Prepare Now for Exciting Fall Hummingbirds
Last evening, I went for a walk to a local pond with my husband and dog. Once there, we spotted a strange black duck unlike any I have ever seen. We noted many interesting features--black feet, a mottled bill, a white patch on the neck and chest, and the curled tail feathers I associate with a male Mallard. We discussed the possibilities--a bird brought in from the ocean with the latest hurricane, an unusual migrant, or a hybrid. I returned early this morning with my binoculars and trustworthy copy of Peterson's. Not in the book. Once back home, I scoured the internet to discover that we had observed a Black Swedish Duck, which is a well-known commercial duck.

This time of year, you never know what you'll see coming through. Songbirds, waterfowl, and even hummingbirds can cross your yard during the migration. Unfortunately, many hummingbirds, especially males, become territorial about their favorite feeder. A single male will often defend his favorite feeder, chasing away the less-dominant birds. During migration, ample nectar is often the key to survival. As a bird-lover, you need to be especially observant at this critical time of year.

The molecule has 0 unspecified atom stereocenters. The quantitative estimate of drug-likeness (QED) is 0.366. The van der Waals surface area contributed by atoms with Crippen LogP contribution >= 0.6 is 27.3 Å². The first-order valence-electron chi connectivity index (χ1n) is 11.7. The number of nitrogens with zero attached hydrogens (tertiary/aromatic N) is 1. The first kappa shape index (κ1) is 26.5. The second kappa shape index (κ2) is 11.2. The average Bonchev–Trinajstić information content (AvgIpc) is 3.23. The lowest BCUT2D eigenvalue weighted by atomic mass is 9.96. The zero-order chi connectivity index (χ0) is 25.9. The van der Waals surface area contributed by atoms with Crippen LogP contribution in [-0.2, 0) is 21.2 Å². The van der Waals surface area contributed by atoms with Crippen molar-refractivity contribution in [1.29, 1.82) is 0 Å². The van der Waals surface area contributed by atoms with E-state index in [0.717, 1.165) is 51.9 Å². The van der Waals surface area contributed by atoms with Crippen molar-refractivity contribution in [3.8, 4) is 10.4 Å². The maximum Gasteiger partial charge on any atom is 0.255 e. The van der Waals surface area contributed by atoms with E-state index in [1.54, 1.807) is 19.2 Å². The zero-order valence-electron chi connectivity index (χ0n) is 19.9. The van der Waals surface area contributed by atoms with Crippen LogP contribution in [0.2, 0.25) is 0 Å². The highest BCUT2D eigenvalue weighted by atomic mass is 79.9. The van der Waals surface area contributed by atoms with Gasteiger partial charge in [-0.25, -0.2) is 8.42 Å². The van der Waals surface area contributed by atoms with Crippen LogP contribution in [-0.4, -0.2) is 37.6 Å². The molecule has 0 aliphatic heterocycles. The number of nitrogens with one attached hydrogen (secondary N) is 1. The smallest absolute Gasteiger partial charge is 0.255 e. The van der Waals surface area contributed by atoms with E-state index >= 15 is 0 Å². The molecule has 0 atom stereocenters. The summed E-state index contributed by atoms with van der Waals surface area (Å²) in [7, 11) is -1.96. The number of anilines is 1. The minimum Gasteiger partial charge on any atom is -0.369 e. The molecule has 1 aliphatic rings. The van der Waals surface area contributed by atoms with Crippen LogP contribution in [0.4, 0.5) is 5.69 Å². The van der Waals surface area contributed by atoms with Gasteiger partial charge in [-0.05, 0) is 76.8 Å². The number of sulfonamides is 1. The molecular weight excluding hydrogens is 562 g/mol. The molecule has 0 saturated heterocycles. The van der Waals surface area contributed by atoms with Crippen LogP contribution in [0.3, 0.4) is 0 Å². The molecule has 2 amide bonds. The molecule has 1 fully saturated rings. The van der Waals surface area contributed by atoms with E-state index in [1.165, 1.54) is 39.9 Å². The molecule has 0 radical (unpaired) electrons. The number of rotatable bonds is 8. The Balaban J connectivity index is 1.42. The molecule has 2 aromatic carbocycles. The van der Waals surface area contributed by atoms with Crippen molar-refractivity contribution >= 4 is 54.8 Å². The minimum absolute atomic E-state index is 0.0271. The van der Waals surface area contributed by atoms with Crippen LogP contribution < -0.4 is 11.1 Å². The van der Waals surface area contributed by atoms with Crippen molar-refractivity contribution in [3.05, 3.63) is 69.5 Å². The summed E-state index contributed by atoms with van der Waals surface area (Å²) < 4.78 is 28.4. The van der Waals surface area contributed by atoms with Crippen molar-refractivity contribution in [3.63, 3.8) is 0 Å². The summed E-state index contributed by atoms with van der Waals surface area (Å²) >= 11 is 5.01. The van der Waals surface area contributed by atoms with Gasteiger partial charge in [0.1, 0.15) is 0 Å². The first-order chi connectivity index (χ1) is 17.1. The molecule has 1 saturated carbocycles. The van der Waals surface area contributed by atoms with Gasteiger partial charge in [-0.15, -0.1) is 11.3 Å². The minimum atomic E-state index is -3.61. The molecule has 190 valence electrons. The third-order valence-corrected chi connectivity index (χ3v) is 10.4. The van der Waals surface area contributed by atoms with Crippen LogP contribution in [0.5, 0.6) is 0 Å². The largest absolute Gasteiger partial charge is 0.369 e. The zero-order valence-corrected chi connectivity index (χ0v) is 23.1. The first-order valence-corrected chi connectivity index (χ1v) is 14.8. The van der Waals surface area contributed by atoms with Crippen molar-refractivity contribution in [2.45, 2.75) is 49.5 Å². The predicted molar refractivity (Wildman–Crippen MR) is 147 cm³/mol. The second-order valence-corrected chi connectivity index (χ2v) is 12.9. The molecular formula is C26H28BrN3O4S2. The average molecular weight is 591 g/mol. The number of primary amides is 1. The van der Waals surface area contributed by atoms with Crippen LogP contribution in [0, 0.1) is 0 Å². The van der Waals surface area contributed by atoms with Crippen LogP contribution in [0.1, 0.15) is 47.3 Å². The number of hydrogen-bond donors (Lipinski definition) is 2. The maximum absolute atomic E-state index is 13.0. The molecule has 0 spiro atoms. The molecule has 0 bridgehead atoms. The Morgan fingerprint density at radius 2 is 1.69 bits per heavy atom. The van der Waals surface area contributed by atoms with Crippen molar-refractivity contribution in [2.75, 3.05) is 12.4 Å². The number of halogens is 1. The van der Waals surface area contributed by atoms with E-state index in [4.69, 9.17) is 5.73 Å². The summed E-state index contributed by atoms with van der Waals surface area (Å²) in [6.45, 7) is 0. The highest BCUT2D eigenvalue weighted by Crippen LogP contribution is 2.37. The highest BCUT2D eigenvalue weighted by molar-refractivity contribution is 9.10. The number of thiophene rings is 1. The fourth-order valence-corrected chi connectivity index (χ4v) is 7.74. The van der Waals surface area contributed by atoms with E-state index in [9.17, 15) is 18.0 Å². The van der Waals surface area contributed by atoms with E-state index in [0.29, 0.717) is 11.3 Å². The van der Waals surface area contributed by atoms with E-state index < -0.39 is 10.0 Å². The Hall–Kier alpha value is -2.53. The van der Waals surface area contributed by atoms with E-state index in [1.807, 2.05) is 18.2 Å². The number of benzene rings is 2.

If you notice any of your birds becoming territorial, hang another feeder at least 10 feet from the first. Equally critical during a warm fall, such as this one, keep all feeders up at least four weeks after you observe the last hummingbird. For several years, hummingbirds have been observed year-round in North Carolina--both Ruby Throated and Anna's!

"Hummingbirds are small angels of fleeting joy." - Anonymous

Be prepared for your moment of joy and that opportunity to observe a rare bird during this fall's migration. Make sure you pick up an additional hummingbird feeder today! 

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